IBM's once flagship Operating System, OS/2, has also reached the end of its lifespan, with all support for the product being withdrawn as of December 23.
Little Compositions - 19 December 2005
This week has seen quite a number of smaller news articles come to surface, many being follow ups to stories that gained prominence earlier in the year, including spear phishing, Chinese state sponsored hackers and more.
In one of the most recent cases where spear phishing has been the claimed, at least one minor US financial institution had their internal systems specifically targeted by remote attackers. Separating this case from the normal range of phishing attacks was the fact that it appeared targeted to employees of the institution, and attempted to compromise their work systems for purposes unknown (although a good guess would be for compromise of account holder account details). The case is now under investigation by the authorities, but it is interesting from the point of view that it has been reported by the media as a case of spear phishing.
A story which evolved along similar lines, saw a charity in the United Kingdom find themselves the victim of a compromise which resulted in the theft of the personal details and financial contribution data from a large number of their donors. This information was rapidly turned around for active exploitation, with a number of the donors being contacted by the hackers, who were claiming to represent the charity, and seeking further donations from them. Others had accounts with various financial institutions accessed and modified.
Since the public notification of the breach, the website for the affected charity has been shut down. A comment from the head of the UK Charity Commission suggests that there is a lack of understanding of the threats to online financial transactions, at the highest levels of the Commission. Essentially, he claimed that the use of SSL to protect information in transfer between the donor and the charity should be sufficient security for protection of information, which conveniently ignores the risk posed by insecure storage of sensitive information on the server. The Executive did follow up this claim with a later statement that charities and other companies with an online presence should ensure they have some form of security on their sites.
The bad news didn't end there for the UK, with reporting that the suspected fraud perpetrated through an HM Revenues & Customs tax credit portal was far more extensive than originally thought. Initially disclosed at the start of December, when the portal was taken off-line, it was thought at that time that up to 1,500 call centre workers had their identities and financial details stolen, with a number being used for fraudulent claims through the tax portal. Continuing investigation work has discovered that the number of compromised people may be up to 13,000, with the total fraud perpetrated in the millions of pounds. Most fraudulent claims appear to have been limited to less than a thousand pounds, possibly in an effort to avoid automated and manual scanning systems.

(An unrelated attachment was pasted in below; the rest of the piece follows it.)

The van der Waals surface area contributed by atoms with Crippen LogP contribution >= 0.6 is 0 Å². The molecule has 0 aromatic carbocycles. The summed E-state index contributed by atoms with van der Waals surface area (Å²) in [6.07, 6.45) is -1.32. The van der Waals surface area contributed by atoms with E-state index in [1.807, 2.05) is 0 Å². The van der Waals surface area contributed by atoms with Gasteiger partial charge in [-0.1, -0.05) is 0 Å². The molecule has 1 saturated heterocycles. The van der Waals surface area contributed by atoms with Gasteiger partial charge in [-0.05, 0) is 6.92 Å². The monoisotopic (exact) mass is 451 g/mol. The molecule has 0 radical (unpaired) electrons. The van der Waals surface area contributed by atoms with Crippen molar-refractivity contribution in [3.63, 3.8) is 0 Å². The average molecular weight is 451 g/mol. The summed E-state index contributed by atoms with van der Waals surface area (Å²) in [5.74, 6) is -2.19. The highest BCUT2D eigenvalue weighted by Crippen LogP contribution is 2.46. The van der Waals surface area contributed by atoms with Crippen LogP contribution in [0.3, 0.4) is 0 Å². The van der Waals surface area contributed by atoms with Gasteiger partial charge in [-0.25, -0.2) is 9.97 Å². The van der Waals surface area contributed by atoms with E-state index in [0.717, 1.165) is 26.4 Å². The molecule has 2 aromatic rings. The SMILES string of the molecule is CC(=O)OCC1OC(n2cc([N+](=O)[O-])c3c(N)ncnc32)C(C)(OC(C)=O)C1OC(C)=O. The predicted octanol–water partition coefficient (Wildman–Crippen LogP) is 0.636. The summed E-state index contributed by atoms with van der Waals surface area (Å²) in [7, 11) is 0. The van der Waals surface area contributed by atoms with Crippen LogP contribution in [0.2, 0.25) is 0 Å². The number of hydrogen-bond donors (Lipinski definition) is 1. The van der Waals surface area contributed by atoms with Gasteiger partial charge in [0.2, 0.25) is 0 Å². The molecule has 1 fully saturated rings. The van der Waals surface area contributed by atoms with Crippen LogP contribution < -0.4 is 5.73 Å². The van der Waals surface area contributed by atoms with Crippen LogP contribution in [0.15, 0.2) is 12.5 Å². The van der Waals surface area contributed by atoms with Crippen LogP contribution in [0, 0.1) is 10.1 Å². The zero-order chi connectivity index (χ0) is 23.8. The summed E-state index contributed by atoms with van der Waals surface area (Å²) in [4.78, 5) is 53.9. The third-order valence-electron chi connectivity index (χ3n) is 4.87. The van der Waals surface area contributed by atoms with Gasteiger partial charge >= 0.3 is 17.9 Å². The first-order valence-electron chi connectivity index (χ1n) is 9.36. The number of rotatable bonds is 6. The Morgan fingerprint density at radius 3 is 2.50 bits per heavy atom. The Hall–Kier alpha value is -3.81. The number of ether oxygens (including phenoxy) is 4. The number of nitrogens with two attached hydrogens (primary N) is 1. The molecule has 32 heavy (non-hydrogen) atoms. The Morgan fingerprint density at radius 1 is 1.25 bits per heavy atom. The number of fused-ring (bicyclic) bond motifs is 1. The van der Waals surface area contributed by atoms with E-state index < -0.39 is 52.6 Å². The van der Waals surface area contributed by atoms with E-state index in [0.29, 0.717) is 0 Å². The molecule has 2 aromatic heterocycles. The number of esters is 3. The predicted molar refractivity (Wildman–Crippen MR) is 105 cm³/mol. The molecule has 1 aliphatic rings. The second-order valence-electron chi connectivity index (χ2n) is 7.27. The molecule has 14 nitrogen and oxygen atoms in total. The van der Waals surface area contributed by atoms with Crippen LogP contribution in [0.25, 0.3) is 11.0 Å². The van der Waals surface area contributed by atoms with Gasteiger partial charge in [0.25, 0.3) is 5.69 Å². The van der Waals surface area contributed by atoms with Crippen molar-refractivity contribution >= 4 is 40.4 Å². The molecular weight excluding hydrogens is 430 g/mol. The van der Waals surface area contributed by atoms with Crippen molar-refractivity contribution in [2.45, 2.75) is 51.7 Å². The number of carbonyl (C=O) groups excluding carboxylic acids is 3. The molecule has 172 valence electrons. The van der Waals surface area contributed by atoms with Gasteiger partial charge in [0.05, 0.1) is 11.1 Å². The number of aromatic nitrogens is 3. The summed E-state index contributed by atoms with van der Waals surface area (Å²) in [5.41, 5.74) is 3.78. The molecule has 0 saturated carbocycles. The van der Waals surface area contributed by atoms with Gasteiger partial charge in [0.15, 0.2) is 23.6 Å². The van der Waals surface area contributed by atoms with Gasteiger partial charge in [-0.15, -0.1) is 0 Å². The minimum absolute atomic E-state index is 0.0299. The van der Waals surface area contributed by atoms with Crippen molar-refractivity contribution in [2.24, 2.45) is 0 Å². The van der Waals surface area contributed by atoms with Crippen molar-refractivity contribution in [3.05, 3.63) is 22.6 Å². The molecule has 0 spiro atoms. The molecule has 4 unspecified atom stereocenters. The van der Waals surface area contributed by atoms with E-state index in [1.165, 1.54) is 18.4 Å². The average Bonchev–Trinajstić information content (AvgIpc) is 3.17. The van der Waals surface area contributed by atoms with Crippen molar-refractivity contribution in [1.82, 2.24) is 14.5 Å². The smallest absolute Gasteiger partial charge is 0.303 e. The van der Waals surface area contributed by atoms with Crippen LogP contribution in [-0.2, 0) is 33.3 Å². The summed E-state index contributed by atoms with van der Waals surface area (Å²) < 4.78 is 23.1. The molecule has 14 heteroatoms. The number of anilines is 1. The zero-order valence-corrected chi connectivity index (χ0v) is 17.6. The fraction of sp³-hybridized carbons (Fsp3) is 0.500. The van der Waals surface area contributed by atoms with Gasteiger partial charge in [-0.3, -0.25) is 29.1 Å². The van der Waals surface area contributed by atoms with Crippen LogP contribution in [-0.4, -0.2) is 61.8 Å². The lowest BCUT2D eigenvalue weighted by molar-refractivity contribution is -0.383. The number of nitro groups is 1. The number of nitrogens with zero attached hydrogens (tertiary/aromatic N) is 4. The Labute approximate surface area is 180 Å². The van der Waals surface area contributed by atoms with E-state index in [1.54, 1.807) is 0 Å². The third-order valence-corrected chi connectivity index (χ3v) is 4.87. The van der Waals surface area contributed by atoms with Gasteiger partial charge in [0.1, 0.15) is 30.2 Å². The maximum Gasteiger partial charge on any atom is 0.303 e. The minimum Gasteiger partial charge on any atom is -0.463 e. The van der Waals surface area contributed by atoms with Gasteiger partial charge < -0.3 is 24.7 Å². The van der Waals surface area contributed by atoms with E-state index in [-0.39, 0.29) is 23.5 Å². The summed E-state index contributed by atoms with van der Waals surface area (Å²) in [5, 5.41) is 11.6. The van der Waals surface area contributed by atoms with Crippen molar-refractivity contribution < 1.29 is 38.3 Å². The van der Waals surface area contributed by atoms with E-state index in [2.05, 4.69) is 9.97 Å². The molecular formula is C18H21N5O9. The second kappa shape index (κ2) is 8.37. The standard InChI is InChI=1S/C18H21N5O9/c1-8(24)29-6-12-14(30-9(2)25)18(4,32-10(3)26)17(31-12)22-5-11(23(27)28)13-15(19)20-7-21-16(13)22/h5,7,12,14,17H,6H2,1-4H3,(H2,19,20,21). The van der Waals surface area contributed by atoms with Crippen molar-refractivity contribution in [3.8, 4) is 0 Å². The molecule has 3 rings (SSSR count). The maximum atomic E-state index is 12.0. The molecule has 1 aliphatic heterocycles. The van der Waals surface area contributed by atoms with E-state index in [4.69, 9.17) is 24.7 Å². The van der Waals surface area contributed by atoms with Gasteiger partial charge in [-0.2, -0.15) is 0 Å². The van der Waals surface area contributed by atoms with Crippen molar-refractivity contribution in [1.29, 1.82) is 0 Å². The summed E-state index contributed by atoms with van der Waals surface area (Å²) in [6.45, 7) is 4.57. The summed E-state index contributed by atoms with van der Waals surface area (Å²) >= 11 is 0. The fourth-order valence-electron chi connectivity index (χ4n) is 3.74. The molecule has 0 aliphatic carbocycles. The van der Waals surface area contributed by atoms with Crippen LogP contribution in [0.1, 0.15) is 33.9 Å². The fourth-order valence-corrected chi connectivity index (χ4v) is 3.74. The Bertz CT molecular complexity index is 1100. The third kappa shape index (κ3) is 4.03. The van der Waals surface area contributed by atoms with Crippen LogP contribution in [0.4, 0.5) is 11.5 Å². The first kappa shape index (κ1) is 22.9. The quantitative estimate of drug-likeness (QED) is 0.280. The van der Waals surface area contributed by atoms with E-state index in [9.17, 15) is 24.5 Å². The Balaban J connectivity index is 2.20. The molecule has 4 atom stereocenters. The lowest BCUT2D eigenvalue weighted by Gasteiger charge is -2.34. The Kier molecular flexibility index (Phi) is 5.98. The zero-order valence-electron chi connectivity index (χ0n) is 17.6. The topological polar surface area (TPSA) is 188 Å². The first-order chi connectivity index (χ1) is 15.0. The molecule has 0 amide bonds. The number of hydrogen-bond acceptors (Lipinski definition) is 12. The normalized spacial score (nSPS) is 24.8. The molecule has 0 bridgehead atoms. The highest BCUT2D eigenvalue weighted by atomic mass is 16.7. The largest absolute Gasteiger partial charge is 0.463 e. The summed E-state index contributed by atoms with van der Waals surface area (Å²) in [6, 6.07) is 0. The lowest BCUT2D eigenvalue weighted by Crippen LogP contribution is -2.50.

Following the recent fuel storage explosion and fires in England, a number of large electronics retailers and Information Technology firms were directly affected, and had the chance to implement their disaster plans (if they had them). One of the major electronics retailers in England had their headquarters essentially destroyed, but the quick implementation of their disaster recovery plan meant that they were able to resume operations from a secondary location, with minimal disruption to their services. It is feared that a number of smaller (and even some larger) companies will not be able to cope with the stress and system disruption caused by the damage to their information infrastructure, and will go out of business as a result.
Elsewhere in the World, and hacking for National Interests has grabbed minor headlines for a number of incidents. The 'Titan Rain' set of incidents, where it is claimed that State-sponsored hackers from China were actively exploiting semi-sensitive networks and systems in the USA, have grabbed more exposure from Western news sources. To counter the negative press being generated, the Chinese Foreign Ministry released a statement that the Chinese Government is not involved in any hacking of the USA, and they have called for evidence to be released which shows the links between the attacks and the Chinese Government.
Minor hacking and web-defacement conflicts have also been taking place between Chile and Peru, and India and Pakistan. While it is unlikely that these cases involve any state sponsored efforts, the hacking can be considered a proxy front for the national interests being tussled over in the real world. Internal hacking efforts have also resulted in the complete shutdown of a government-sponsored television station in Russia. The new station, Russia Today, has admitted that they were forced to cease transmission of their programs due to a particularly nasty attack from a hacker, or hackers unknown. Broadcast of content has been ceased until the attack can be defeated.
There were also a small number of significant malware events which affect a wide range of systems. Not wanting to be outdone by Sober, the creators behind the Bagle / Beagle family of email worms have released the next variant, which appears to be a much more active attacking worm than previous versions. Most Anti-virus companies should have updated definitions files by now to deal with this latest worm. While this particular worm is spreading, it appears that Sober is beginning to have some fairly serious effects. Users of Microsoft's Hotmail and MSN email services may be unable to receive emails (or have them excessively delayed) from an unspecified number of external ISPs. A spokesperson for Microsoft claims that the issues are related to the increase in traffic caused by the Sober email worm.